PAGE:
Preach against alcohol, drugs and crime
Formalisation of pantsula movement in the pipeline
Once a pantsula, always a pantsula; it is a lifestyle. The pantsula never fail to turn heads because they always look dapper. Dandyism is a part of black culture and the pantsula are no exception.
Their style has been unaffected by the evolution of trends and pervasive street style in black communities. But for the pantsula, it is more than being fashion conscious but also paying homage to their black roots and reflecting a significant cultural period that resonates even today. The cultural and aesthetic of pantsula might not be well-documented, but in recent years more people have become interested in them.
The pantsula movement emerged in the 1950s and 60s. Initially, it was just a pastime for largely young men who danced to entertain themselves. It was later perceived as a response to forced removals during the Apartheid era – as you might know, black South Africans used song and dance to express themselves during that challenging time. The high-energy ecstatic sycophantic dance style became more popular over the years. Considering that Africans often copy trends from the West, pantsula remains one of the styles and modern sub-cultures unique to southern Africa.
There are many ma-pantsula in Botswana; a bit more than you could possibly imagine, actually. No, not run off the mill riff-raff who pick pocket and stab people, but rather clean, respectable and responsible men and women, who are passionate about the sub-culture.
This past weekend the pantsula from Old Naledi branch members inspirited a street parade hosted by the Ministry of Youth, Sports and Culture development on Saturday morning. They later flocked to Mochudi to join hundreds of members from more than ten other branches across the country, who took part in a parade festival hosted to fight alcohol and drug abuse.
The executive team, comprised of chairman Fejus ‘BraFejo’ Modise, Senki ‘Tiza’ Chaba, Mompati ‘Sparks’ Dikgomo and Ntsima ‘Tizolah’ Sekao, are intent on ensuring that ma-pantsula get a positive image. I get this sense when I meet them for an interview on a cool Monday morning. They beam when they see me and greet in the traditional Setswana manner, exchanging polite pleasantries. Clad in stylish garb, they attract attention as passersby jostle to look or ask for a picture.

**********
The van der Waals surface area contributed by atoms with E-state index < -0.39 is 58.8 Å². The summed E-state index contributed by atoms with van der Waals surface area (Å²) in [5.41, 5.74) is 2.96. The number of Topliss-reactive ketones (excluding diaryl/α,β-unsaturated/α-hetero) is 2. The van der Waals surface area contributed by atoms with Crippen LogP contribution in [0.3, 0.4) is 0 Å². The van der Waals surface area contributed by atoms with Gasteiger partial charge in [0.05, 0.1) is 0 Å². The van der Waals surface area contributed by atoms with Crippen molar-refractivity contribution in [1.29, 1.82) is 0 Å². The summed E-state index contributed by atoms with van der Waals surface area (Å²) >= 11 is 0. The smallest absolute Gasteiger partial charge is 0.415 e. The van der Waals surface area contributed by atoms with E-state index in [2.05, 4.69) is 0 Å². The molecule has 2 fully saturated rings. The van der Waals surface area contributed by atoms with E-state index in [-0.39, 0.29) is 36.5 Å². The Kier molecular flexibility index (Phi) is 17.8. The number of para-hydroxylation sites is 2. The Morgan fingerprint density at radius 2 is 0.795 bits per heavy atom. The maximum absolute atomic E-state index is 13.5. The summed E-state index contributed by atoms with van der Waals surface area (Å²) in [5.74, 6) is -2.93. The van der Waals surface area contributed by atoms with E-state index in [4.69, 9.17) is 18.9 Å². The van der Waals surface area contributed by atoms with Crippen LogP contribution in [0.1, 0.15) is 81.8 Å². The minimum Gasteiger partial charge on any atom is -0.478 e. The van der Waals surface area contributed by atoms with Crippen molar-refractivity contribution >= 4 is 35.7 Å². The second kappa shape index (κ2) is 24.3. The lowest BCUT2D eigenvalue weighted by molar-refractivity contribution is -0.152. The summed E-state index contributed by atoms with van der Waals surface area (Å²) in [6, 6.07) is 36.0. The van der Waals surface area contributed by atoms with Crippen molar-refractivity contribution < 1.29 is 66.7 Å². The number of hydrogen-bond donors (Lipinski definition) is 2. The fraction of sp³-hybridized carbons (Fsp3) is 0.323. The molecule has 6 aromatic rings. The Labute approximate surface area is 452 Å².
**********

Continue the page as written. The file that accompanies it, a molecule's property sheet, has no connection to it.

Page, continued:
Confidence pours from their every pore as they sway in stride. The youngest, Tizolah, has a spring in his step and seems ready to break into energetic dance. But apart from the pantsula vibes, they are ordinary family men, sons, uncles and members of society, who are worried about the social ills and want to see a better future for the country. Dikgomo explains that the culture derived from Mbanqanga music, which paved way to disco. “At the time, local pantsula danced to South African township music. The likes of Dan Tshanda introduced township disco here,” he recalls. A meeting with Patrick Boloko who was a member of the Botswana Defence Force led to the idea of taking pantsula seriously. “At that time, we were dancing for Don B shortly after the release of his offering Banna wee,” he says. They later hooked up with Senki. The trio established a pantsula movement and named it Dlala Pantsula. Last year they met Modise, who hails from Kopong, who suggested that they host pantsula dance competitions across the country. They have not looked back since. They have traversed southern Botswana and have been to Thamaga, Kanye, Molepolole, Kopong, Tlokweng, Lentsweletau and Mochudi. The next parade festival will be in Ramotswa on the 7th of October.